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Europe Data Protection Digest | Notes from the IAPP Europe Managing Director, 26 January 2018 Related reading: ICDPPC establishes working group on ethics and data protection in AI

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Greetings from Dublin!

Editor’s Note: This week’s European Data Protection Digest comes to you from Kate Colleary, the IAPP’s new Country Leader for Ireland.

As most people know, Ireland is the European home of many of the global data players and its Data Protection Commissioner, Helen Dixon, will become the lead supervisory authority in Europe responsible for regulating these organizations after the GDPR implementation in May 2018.

While regulating the data-heavy behemoths of the world, the Data Protection Commissioner is also vocal on the need for indigenous Irish corporations, SMEs and state institutions to comply with GDPR. For this reason, her office partnered with international privacy think tank CIPL to run a conference this week in Dublin, which was jam-packed with practical workshops and talks, targeted at Irish organizations.

On Tuesday morning, the conference kicked off with a welcome to the almost 500 delegates from Minister for Data Protection Pat Breen. He highlighted the work that is being done at government level to prepare state bodies for GDPR and repeated the government’s commitment to an independent and fully resourced Data Protection Commissioner.

Dixon then introduced the themes of the day, including the concept of accountability under GDPR. She reminded attendees that GDPR places responsibility for safeguarding personal data squarely back on the shoulders of organizations. The rest of the day aimed to provide practical guidance to help those organizations meet that responsibility.

In the first session of the day, representatives from HP and Accenture gave us an insight into their organizations’ GDPR projects. JoAnn Stonier, of Mastercard, asked us to stop thinking that full compliance with GDPR was an end state when it should be an ongoing issue. This reminds me that people often compare GDPR to Y2K. In my view, the difference is that GDPR doesn’t end on 25 May; it is only the start of a new era of accountability and transparency for organizations.

The focus on this conference was to move away from “legal speak” on GDPR and instead to concentrate on practical examples to bring real and meaningful assistance to attendees. In one session, Google’s William Malcolm spoke about risk analysis and brought us through a fictional case study DPIA on an electronic toothbrush (with associated app, of course!). Apple’s Jane Horvath reminded us that privacy is a fundamental human right and then she and Jason Novak led a fascinating session on how Apple developed Siri while adopting a privacy-by-design approach.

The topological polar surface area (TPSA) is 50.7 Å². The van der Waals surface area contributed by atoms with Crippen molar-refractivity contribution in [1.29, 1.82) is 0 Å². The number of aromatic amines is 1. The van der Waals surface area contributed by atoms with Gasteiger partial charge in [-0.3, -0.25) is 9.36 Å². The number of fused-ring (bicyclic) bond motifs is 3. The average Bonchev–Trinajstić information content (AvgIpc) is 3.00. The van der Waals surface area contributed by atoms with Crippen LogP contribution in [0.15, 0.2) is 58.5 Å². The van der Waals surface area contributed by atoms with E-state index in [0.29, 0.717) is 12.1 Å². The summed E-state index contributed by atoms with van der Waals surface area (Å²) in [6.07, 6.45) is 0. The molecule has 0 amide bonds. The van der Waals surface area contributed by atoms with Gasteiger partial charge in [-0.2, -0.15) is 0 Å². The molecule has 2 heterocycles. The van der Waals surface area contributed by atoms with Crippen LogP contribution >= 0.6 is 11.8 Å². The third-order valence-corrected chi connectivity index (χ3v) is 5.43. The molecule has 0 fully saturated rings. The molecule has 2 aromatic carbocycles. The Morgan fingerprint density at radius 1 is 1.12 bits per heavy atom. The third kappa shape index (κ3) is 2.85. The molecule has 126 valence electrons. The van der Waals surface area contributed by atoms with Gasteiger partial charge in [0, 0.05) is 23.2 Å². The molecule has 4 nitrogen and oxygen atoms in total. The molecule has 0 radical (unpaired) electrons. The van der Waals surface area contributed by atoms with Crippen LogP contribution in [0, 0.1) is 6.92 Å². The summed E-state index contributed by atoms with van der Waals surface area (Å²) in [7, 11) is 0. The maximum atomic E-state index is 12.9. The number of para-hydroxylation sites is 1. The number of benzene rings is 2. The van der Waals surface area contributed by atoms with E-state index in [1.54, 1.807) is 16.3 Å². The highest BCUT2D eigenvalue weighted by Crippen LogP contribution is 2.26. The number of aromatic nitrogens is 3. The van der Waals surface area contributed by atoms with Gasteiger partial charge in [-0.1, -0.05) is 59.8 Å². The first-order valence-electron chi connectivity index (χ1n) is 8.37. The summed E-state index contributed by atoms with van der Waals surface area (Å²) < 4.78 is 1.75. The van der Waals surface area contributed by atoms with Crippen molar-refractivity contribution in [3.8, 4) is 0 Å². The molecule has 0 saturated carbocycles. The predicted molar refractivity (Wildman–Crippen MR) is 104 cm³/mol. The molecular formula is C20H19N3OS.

Other sessions covered how to handle a data breach and practical examples of delivering transparency, and Facebook’s team ran exercises on how language matters in drafting terms and conditions and notices.

With the dubious honour of being the last speaker of the day, I gave some practical advice on how to develop a data subject access request program, with insights from Anna Morgan of the Data Protection Commissioner’s office. Rob Corbett from Arthur Cox and Stephen Wright from John Lewis Partnership discussed their preparations for enhanced data subject rights under GDPR.

I find that I gain something from every conference I attend. No matter how much we think we know about data protection, all of us can benefit from understanding what our peers are doing and how they are dealing with thorny issues such as legitimate interests balancing tests or delivering a change program that is capable of demonstrating true accountability. This conference delivered that and more. It was met with typical Irish enthusiasm, and, particularly following Bojana Bellamy’s rousing closing speech, we left with a strong feeling that people were ready, and willing, to take real action to tackle GDPR. 

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